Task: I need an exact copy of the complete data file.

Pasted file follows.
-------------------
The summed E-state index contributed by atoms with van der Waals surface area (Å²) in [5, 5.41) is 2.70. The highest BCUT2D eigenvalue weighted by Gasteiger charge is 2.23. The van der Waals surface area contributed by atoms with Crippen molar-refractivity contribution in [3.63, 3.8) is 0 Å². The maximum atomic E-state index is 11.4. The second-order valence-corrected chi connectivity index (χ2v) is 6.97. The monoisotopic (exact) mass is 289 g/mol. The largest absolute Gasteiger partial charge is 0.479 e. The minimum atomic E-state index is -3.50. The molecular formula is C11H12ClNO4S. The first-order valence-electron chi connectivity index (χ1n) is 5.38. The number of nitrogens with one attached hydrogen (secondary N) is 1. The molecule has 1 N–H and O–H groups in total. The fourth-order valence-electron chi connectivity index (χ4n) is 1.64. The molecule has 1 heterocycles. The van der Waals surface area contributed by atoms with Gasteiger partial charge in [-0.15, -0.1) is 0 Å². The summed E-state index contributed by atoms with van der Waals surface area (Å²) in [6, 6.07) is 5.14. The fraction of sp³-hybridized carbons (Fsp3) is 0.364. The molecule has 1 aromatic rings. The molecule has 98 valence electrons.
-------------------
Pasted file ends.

The summed E-state index contributed by atoms with van der Waals surface area (Å²) in [5, 5.41) is 2.70. The highest BCUT2D eigenvalue weighted by Gasteiger charge is 2.23. The van der Waals surface area contributed by atoms with Crippen molar-refractivity contribution in [3.63, 3.8) is 0 Å². The maximum atomic E-state index is 11.4. The second-order valence-corrected chi connectivity index (χ2v) is 6.97. The monoisotopic (exact) mass is 289 g/mol. The largest absolute Gasteiger partial charge is 0.479 e. The minimum atomic E-state index is -3.50. The molecular formula is C11H12ClNO4S. The first-order valence-electron chi connectivity index (χ1n) is 5.38. The number of nitrogens with one attached hydrogen (secondary N) is 1. The molecule has 1 N–H and O–H groups in total. The fourth-order valence-electron chi connectivity index (χ4n) is 1.64. The molecule has 1 heterocycles. The van der Waals surface area contributed by atoms with Gasteiger partial charge in [-0.15, -0.1) is 0 Å². The summed E-state index contributed by atoms with van der Waals surface area (Å²) in [6, 6.07) is 5.14. The fraction of sp³-hybridized carbons (Fsp3) is 0.364. The molecule has 1 aromatic rings. The molecule has 98 valence electrons.